Navigate through pages of products, read the description next to the photo that catches your eye, and, if you like it, place an order. Although the phone-book-size Sears catalogs of a century ago might not seem particularly modern, from their pages sprung the company that shaped and transformed the American department store.
Despite its early success and historic reputation, Sears Holdings has been in decline for more than a decade, with total losses of $10 billion in the past six years and a January 2017 announcement that the company would close 108 Kmart and 42 Sears stores by April 2017.
It can be difficult to imagine when looking at the apocalyptically empty Sears stores of today, but the company was once on the cutting edge, breaking the retail rules of its time. In his 2006 paper in the Journal of the Society of Architectural Historians, the historian Richard Longstreth explores how the mail-order company—which saw a meteoric rise as it transitioned to physical storefronts—created the department store as we recognize it today, including everything from store location to architecture to interior design. The company’s history, a mix of triumphs and disappointments, offers insight into the shopping patterns and needs of customers over the past hundred years. It tells a story of the slow death of malls and the department stores inside of them.
During the late-nineteenth century, mail-order businesses took advantage of expanding railway systems to reach rural farmers. The Homestead Act of 1862 dramatically increased the number of Americans who lived in areas without access to shops, and many general stores took advantage of this scarcity by hiking up their prices. Mail-order catalogs provided rural customers with the variety and competitive pricing of an urban store.
Richard W. Sears first launched his company in 1886, joining forces with Alvah C. Roebuck in 1887 to begin selling watches and jewelry through catalogs. One of many catalog businesses, Sears became known for its quality guarantee and its free return policy, similar to those used by online retailers today. In an interview with Stuff You Missed in History Class, Sears historian Jerry Hancock suggests that one reason for the popularity of catalogs in the Jim Crow South was that they allowed African Americans to shop without having to worry about segregated stores. Catalogs gave them access to products they would have had difficulty obtaining at brick-and-mortar locations.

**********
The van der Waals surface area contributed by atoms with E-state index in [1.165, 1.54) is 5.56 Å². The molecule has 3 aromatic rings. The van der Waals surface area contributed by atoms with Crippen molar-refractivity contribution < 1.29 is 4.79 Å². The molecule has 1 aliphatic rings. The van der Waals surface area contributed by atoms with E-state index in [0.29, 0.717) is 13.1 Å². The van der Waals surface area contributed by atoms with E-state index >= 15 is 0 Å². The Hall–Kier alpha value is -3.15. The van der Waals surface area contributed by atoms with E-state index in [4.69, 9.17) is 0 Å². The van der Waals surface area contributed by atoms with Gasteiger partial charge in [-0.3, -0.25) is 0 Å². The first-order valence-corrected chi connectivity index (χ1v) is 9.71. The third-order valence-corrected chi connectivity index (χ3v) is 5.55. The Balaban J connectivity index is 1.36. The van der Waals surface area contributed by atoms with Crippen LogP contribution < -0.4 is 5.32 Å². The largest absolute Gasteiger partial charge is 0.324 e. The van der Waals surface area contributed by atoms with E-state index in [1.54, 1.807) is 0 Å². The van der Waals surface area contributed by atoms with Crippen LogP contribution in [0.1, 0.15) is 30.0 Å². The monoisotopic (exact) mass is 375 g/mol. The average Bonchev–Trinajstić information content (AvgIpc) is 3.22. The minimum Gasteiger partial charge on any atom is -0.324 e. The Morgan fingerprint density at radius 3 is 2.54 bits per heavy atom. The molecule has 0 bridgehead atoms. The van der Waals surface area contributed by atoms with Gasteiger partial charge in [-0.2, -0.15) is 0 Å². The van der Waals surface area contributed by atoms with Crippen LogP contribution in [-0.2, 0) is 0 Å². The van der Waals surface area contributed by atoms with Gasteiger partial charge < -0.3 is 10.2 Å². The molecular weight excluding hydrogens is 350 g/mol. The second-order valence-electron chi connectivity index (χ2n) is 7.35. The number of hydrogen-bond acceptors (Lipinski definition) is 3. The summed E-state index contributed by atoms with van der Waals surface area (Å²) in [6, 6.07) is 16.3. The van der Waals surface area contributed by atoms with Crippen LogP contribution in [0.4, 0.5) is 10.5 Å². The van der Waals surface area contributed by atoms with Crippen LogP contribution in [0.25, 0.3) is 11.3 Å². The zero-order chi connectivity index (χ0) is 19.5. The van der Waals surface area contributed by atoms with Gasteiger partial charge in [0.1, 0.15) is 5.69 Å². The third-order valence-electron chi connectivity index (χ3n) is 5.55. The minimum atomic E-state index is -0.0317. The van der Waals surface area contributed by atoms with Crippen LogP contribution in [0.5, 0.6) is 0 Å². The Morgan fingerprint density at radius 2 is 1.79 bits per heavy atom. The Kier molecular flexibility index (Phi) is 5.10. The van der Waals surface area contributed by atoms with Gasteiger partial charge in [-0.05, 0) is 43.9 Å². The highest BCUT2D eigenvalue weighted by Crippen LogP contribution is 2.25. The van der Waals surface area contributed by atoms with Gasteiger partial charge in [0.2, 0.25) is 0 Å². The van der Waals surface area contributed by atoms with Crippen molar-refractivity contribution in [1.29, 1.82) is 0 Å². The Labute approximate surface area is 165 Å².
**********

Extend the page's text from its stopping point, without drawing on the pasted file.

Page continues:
With the corporate restructuring brought on by the company’s second president, Julius Rosenwald, Sears continued to expand the line of products it offered. Between 1895 and 1900, sales increased from $750,000 to $10,000,000, with Sears beating out rival catalog Montgomery Ward, which had been in business for nearly 30 years. Sears went on to quadruple its net sales between 1910 and 1920.
From this comfortable position as one of the leading catalog businesses in the country, Sears might have easily continued its trajectory by only focusing on the catalogs that had made it so successful. However, just as railroads and westward expansion into rural areas had created a need for catalogs, the years after World War I saw the rise of the automobile, with industrial development causing people to flock back to cities, creating a demand for retail spaces to serve them. While catalogs were popular among isolated rural customers, urban dwellers wanted the instant satisfaction of buying products in a store.
Robert E. Wood, who would become Sears’s fourth president , was convinced that this change would threaten and undercut the catalog business. Having first worked for rival company Montgomery Ward, Wood had been fired because he kept pushing for expansion into physical retail outlets. Longstreth explains that Sears executives weren’t eager to jump into retail, since there was little incentive to risk investing money into the project while catalogs were still so successful. But thanks to Wood’s persuasive abilities, the company eventually embarked on the project that would cement its role in the American retail landscape.
According to Longstreth, in the program’s first three years, half of the Sears retail locations that opened were piloted in mail-order distribution plants, industrial buildings located on cheap land far away from downtown areas or retail districts. Locating the new stores in existing facilities or attached complexes meant fewer costs in launching them and ensured that, if the project failed, the retail spaces could be converted for use in mail-order distribution. Wood realized that customers were willing to drive out of town to visit these stores, with their isolated locations providing incentives like reduced traffic and more room for parking. Defying the retail logic of its day, Sears would go on to build the majority of its stand-alone stores far from business centers.